Finding himself at the age of sixty a childless widower and the last of his name, he resolved to marry again in the hope of having heirs. He chose for his second wife a young lady of good but impoverished family, the orphan niece of a neighboring planter.
But the new wife only half fulfilled her husband's hopes, when, a year after their marriage, she presented him with one fair daughter, the Sybil of our story.
Even this gift cost the delicate mother her life; for although she did not die immediately, yet from the day of Sybil's birth, she fell into a long and lingering decline which finally terminated in death.
Old Bertram Berners was nearly seventy years of age, when he laid his young wife in her early grave. Although he had been grievously disappointed in his hopes of a male heir, yet he was not mad enough, at his advanced period of life, to try matrimony again. He wisely determined to devote the few remaining days of his life to the rearing of his little daughter, then a child seven years of age.
Old Bertram loved and spoiled the infant as none but an old man can love or spoil his only child, who is besides the offspring of his age. He would not part with her to send her to school; but he himself became her instructor until she was more than ten years old.
After that, as she began to approach womanhood, he engaged a succession of governesses, each one of whom excessively annoyed him by persistently trying to marry him for his money, and who consequently got herself politely dismissed.
Next he tried a succession of tutors, but this second plan worked even worse than the first; for each one of the tutors in his turn tried to marry the heiress for the fortune, and, naturally enough, got himself kicked out of the house.
So the plan of home education prospered badly. Perhaps old Bertram had been singularly unfortunate in his selection of teachers. It must have been so indeed, since he had been accustomed to say that "they all were as bad as they could be; and each one was worse than all the rest."
Thus the literary training of the heiress had been carried on in the most capricious, fitful and irregular manner, the worst suited to her, who more than most girls required the discipline of a firm and steady rule.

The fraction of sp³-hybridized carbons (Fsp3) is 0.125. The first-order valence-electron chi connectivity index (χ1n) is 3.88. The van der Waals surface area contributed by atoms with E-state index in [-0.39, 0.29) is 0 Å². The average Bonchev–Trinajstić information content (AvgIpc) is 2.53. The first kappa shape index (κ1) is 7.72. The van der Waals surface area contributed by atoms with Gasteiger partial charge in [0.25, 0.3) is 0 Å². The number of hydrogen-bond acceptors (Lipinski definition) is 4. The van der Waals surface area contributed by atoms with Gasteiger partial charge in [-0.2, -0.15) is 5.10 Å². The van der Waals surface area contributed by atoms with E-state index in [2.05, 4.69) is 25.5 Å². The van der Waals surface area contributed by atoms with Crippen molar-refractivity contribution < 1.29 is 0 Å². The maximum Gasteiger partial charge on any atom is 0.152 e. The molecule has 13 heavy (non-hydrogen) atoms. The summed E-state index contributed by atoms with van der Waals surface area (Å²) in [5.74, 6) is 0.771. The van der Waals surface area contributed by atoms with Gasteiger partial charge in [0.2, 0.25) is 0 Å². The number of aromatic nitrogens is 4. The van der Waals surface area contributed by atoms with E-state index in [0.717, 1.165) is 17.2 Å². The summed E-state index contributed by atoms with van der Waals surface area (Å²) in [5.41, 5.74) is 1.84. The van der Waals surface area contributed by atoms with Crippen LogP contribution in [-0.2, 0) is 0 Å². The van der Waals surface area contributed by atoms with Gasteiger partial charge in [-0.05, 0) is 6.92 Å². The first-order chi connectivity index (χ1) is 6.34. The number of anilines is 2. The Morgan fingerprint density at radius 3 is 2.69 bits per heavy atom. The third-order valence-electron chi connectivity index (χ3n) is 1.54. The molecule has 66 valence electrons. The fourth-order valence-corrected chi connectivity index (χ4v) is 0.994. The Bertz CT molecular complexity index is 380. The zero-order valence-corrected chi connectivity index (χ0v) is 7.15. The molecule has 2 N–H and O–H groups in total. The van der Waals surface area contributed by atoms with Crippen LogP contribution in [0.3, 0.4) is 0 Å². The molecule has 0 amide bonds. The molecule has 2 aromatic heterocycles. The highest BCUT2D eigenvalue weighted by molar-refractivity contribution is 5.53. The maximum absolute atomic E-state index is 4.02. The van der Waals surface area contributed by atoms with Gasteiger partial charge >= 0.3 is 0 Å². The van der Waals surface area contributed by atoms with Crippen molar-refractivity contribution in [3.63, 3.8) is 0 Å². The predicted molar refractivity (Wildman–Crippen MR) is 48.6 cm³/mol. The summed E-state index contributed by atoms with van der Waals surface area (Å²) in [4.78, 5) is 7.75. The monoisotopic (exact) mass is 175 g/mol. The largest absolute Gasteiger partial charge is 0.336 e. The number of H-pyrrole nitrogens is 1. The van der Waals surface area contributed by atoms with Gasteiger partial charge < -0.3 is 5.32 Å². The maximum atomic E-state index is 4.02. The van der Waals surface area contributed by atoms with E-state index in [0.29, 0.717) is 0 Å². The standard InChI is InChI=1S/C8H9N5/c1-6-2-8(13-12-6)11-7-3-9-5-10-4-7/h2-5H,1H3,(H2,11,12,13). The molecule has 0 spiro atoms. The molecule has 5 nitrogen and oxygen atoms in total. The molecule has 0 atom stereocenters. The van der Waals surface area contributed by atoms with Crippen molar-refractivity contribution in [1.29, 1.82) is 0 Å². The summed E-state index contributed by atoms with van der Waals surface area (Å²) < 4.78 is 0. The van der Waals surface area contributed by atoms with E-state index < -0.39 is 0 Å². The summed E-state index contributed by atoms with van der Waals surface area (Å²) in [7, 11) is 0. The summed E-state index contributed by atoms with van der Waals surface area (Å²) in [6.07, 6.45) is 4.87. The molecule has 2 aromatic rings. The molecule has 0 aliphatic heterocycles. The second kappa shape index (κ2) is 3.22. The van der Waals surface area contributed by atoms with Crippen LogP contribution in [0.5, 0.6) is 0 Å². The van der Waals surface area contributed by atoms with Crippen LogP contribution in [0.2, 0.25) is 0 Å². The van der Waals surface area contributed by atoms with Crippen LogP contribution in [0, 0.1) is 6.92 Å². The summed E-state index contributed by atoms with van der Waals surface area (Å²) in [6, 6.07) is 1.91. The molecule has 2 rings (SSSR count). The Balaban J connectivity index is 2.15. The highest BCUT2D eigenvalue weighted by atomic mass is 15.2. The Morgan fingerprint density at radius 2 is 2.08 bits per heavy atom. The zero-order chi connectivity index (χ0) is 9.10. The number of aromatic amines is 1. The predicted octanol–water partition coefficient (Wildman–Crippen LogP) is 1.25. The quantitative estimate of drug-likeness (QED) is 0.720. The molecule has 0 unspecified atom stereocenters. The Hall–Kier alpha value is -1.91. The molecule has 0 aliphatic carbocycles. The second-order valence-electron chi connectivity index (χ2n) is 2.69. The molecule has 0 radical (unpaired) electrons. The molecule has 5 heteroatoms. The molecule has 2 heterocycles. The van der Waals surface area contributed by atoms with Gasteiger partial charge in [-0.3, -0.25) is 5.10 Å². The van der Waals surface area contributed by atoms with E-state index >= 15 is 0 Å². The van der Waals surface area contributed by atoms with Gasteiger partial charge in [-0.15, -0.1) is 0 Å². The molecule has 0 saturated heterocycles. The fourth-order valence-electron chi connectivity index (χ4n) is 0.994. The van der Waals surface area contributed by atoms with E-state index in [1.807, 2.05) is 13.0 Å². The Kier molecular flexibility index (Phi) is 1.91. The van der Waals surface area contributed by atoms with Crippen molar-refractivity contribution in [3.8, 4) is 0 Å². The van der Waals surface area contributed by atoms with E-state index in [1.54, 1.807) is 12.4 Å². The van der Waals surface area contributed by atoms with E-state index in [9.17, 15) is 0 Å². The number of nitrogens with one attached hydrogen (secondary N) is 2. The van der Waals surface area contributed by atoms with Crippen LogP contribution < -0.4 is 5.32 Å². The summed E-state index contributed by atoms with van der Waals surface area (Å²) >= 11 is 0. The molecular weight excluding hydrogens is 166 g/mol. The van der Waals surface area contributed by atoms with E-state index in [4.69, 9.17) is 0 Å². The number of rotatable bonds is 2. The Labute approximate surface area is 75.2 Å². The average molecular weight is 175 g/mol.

The educational result to her was a very superficial knowledge of literature, arts, and sciences, and a very imperfect acquaintance with ancient and modern languages.
She was in the habit of saying sarcastically, that "she had an utter confusion of ideas on the subjects of algebra, astronomy, and all the other branches of a polite education;" that, for instance, she never could remember whether the "Pons Asinorum" were a plant or a problem, or if it was Napoleon Bonaparte that discovered America and Christopher Columbus who lost the battle of Waterloo, or vice versa.
And after all, this was but a trifling exaggeration of the neglected condition of her mind.
"All that's best of dark and bright Meet in her aspect and her eye."
Sybil Berners was at this time about eighteen years of age—a beautiful, black-haired, bright-eyed little brunette, full of fire, spirit, strength, and self-will. She was a law to herself. No one, not even her aged father, had the slightest control over her except through her affections, when they could be gained, or her passions, when they could be aroused; but this last means was seldom tried, for no one cared to raise the storm that none could quell.
Her father was now nearly eighty years old. And fondly, jealously, selfishly as he loved this darling daughter of his age, he wished to see her safely married before he should be called from the earth.
And certainly the beautiful heiress had suitors enough to select from—suitors drawn no less by her personal charms than by her great fortune. But one and all were politely refused by the fastidious maiden, who every one said was so very hard to please.
But even if Sybil Berners had accepted any one among the numerous suitors for her hand, the conditions of her father's consent would have been made rather difficult. The husband of the heiress would have been required to assume the name and arms of Berners in order to perpetuate the family patronymic, and to live with his wife at the old manor house in order not to separate the only child from her aged father. And it was not every proud young Virginian who would have given up his own family name either for a fortune or a beauty. But none of her suitors were put to the test, for Sybil promptly and unconditionally refused all offers of marriage.
And the reason of all this was, that Miss Berners of Black Hall loved a poor, briefless young lawyer, who had nothing but his handsome person, his brilliant mind, and his noble heart to recommend him. When, or where, or how her love for him began, she herself could never have told. Since his return from the university she had seen him every Sunday at church, and had grown to look and to long for his appearance there, until it came to this pass with her soul, that the very house of God seemed empty until his place was filled. And besides this, she often saw him and heard him speak at political and other public meetings, which she always attended only to beam in the sunshine of his presence, only to drink in the music of his voice. She took in all the local papers only to read his leaders and dream over his thoughts.
Moreover, she felt by a sure instinct that he passionately adored her, even while ignorant of her love for him, and silent upon the subject of his own passion.
This state of affairs exasperated the fiery and self-willed little beauty almost to phrensy. She had never in her life been contradicted or opposed. No desire of her heart had ever been left for a moment unsatisfied. She never knew until now the meaning of suspense or disappointment. And now here was a man whom she wildly loved, and who worshipped her, but who, from some delicate pride in his poverty, would not speak, while she, of course, could not.